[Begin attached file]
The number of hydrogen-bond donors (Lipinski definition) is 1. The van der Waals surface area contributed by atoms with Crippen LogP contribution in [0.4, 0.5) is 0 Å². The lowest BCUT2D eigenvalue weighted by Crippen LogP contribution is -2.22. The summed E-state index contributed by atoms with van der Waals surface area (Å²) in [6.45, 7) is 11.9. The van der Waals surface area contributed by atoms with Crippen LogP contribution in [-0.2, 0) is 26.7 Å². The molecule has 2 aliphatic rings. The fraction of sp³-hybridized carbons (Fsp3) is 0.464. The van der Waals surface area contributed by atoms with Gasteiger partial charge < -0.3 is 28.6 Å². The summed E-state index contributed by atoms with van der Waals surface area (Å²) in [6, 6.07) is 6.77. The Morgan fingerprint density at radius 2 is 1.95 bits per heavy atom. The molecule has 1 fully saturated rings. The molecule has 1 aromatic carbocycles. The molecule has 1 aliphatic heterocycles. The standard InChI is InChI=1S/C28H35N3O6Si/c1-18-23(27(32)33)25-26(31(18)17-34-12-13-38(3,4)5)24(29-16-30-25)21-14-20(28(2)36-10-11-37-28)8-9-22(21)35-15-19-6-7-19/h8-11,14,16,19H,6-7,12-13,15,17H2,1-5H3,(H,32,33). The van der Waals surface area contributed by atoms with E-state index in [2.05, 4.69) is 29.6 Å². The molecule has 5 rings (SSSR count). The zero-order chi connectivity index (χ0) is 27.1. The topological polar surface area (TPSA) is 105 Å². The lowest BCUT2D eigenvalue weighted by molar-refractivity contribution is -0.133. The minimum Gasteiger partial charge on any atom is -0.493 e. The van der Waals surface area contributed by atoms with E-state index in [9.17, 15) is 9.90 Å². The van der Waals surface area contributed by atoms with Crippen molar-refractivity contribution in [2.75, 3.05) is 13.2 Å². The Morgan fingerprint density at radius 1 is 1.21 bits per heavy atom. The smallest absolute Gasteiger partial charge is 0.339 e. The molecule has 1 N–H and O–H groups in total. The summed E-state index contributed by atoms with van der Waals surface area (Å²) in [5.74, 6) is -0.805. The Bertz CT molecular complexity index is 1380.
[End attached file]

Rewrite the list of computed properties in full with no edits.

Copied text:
The number of hydrogen-bond donors (Lipinski definition) is 1. The van der Waals surface area contributed by atoms with Crippen LogP contribution in [0.4, 0.5) is 0 Å². The lowest BCUT2D eigenvalue weighted by Crippen LogP contribution is -2.22. The summed E-state index contributed by atoms with van der Waals surface area (Å²) in [6.45, 7) is 11.9. The van der Waals surface area contributed by atoms with Crippen LogP contribution in [-0.2, 0) is 26.7 Å². The molecule has 2 aliphatic rings. The fraction of sp³-hybridized carbons (Fsp3) is 0.464. The van der Waals surface area contributed by atoms with Gasteiger partial charge < -0.3 is 28.6 Å². The summed E-state index contributed by atoms with van der Waals surface area (Å²) in [6, 6.07) is 6.77. The Morgan fingerprint density at radius 2 is 1.95 bits per heavy atom. The molecule has 1 fully saturated rings. The molecule has 1 aromatic carbocycles. The molecule has 1 aliphatic heterocycles. The standard InChI is InChI=1S/C28H35N3O6Si/c1-18-23(27(32)33)25-26(31(18)17-34-12-13-38(3,4)5)24(29-16-30-25)21-14-20(28(2)36-10-11-37-28)8-9-22(21)35-15-19-6-7-19/h8-11,14,16,19H,6-7,12-13,15,17H2,1-5H3,(H,32,33). The van der Waals surface area contributed by atoms with E-state index in [2.05, 4.69) is 29.6 Å². The molecule has 5 rings (SSSR count). The zero-order chi connectivity index (χ0) is 27.1. The topological polar surface area (TPSA) is 105 Å². The lowest BCUT2D eigenvalue weighted by molar-refractivity contribution is -0.133. The minimum Gasteiger partial charge on any atom is -0.493 e. The van der Waals surface area contributed by atoms with E-state index in [9.17, 15) is 9.90 Å². The van der Waals surface area contributed by atoms with Crippen molar-refractivity contribution in [2.75, 3.05) is 13.2 Å². The Morgan fingerprint density at radius 1 is 1.21 bits per heavy atom. The smallest absolute Gasteiger partial charge is 0.339 e. The molecule has 1 N–H and O–H groups in total. The summed E-state index contributed by atoms with van der Waals surface area (Å²) in [5.74, 6) is -0.805. The Bertz CT molecular complexity index is 1380.